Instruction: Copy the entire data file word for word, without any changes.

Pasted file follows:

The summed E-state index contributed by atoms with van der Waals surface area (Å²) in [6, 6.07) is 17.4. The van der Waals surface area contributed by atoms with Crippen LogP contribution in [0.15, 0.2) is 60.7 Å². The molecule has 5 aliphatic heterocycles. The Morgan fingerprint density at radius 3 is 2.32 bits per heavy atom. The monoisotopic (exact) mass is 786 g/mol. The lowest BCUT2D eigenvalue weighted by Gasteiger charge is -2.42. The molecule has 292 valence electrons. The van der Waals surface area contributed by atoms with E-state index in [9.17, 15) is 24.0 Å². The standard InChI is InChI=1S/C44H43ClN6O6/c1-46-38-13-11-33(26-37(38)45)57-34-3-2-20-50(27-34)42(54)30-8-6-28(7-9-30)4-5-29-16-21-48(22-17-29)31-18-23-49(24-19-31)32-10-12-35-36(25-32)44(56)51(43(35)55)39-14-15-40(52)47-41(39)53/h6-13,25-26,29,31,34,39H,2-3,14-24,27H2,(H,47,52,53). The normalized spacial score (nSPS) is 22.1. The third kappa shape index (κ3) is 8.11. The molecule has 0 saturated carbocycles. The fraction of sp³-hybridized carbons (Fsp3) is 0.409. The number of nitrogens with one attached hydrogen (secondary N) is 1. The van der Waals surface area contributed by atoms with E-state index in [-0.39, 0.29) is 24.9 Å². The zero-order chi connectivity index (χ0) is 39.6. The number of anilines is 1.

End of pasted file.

The summed E-state index contributed by atoms with van der Waals surface area (Å²) in [6, 6.07) is 17.4. The van der Waals surface area contributed by atoms with Crippen LogP contribution in [0.15, 0.2) is 60.7 Å². The molecule has 5 aliphatic heterocycles. The Morgan fingerprint density at radius 3 is 2.32 bits per heavy atom. The monoisotopic (exact) mass is 786 g/mol. The lowest BCUT2D eigenvalue weighted by Gasteiger charge is -2.42. The molecule has 292 valence electrons. The van der Waals surface area contributed by atoms with E-state index in [9.17, 15) is 24.0 Å². The standard InChI is InChI=1S/C44H43ClN6O6/c1-46-38-13-11-33(26-37(38)45)57-34-3-2-20-50(27-34)42(54)30-8-6-28(7-9-30)4-5-29-16-21-48(22-17-29)31-18-23-49(24-19-31)32-10-12-35-36(25-32)44(56)51(43(35)55)39-14-15-40(52)47-41(39)53/h6-13,25-26,29,31,34,39H,2-3,14-24,27H2,(H,47,52,53). The normalized spacial score (nSPS) is 22.1. The third kappa shape index (κ3) is 8.11. The molecule has 0 saturated carbocycles. The fraction of sp³-hybridized carbons (Fsp3) is 0.409. The number of nitrogens with one attached hydrogen (secondary N) is 1. The van der Waals surface area contributed by atoms with E-state index in [-0.39, 0.29) is 24.9 Å². The zero-order chi connectivity index (χ0) is 39.6. The number of anilines is 1.